Rebecca Howland at ABC No Rio
Rebecca Howland, Brainwash, 1982. Photo A. Callard

Rebecca Howland, Brainwash, 1982. Photo A. Callard

Concrete machine guns sporting crenated stocks spit streams of water into a pentagon shaped trough embellished with General Electric logos. A frieze of greed-crazed frogs, tongues extended to lick posterior prey, leap salmon-style into sharply banked river currents. The tempo is Dante-esque, a sort of military-industrial complexion, illuminated by orange flames licking our from oil refinery storage tanks.

Brainwash, a twelve-foot-high, twenty-footlong outdoor fountain, :3 studded with radical me(aphors, gurgling an indictment against technology’s illicit relationship with capitalism. The setting is tenement surrealist, plunked down in the brickstrewn backyard of a Lower East Side building which houses ABC No Rio, a storefront enterprise catering to hard-core art (the neighborhood is partial to bloody religious curios and perfumed devotional candles).

A giant brain oversees the aquatic madness with a metronome’s precision, its scalloped folds awash in a tortuous stream of falling water. The brain is reminiscent of Peter Blume’s accordiannecked head in The Eternal City (circa 1934) while the caffeine-laced energy of the structure leans to Vladimir Tatlin’s Monument to the Third International (circa 1920) that took Leningrad by storm.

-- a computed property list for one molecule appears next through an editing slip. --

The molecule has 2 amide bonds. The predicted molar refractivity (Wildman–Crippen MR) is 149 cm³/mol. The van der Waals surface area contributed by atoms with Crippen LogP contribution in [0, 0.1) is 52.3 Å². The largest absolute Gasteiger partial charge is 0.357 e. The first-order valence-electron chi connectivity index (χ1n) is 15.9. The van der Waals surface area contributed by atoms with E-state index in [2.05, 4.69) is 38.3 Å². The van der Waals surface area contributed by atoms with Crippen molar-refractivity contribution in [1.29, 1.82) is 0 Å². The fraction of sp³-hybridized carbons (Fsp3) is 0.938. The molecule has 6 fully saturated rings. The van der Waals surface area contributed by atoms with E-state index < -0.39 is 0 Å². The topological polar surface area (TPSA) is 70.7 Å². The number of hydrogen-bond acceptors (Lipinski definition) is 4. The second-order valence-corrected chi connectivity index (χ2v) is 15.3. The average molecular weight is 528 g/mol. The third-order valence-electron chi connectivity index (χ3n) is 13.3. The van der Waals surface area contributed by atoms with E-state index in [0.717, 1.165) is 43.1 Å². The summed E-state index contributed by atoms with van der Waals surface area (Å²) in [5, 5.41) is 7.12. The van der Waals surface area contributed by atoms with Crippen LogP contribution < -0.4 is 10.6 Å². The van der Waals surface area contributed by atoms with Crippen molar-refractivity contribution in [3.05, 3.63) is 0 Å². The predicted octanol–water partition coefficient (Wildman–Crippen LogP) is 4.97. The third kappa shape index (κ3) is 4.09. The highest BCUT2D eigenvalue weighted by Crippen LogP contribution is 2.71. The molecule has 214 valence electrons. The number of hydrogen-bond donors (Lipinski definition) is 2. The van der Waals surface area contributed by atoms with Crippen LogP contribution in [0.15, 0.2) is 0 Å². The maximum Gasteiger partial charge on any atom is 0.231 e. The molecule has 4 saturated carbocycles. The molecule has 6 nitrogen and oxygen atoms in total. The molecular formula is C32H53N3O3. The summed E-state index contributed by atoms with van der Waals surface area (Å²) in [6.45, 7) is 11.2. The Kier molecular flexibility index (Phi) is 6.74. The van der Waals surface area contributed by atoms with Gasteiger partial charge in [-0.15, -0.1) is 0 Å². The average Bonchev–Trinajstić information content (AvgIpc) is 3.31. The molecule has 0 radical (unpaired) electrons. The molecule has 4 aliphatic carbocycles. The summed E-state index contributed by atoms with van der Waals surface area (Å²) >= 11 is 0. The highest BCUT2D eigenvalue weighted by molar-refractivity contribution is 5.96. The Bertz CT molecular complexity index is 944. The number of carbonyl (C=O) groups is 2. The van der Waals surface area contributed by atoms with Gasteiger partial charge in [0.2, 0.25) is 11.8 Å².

Howland casts a black totem pole of smudgepot-shaped bombs bristling with dynamite wicks, and weaves the anarchist brutes into her evolutionist’s web of organic forms. Her crinoids and diatoms (ideal names for punk bands) are the microscopic compost for oil and coal. Despite the flaunting of corporate identities (Shell, Exxon, Mobil, Gulf), the odds are astronomical that Brainwash will find a sponsor on a Park Avenue plaza. At the moment, its nearest neighbor is a lofty matzo bakery competing in the din with a howling pack of wild dogs. Howland’s polemical fountain possesses a clunky clarity.

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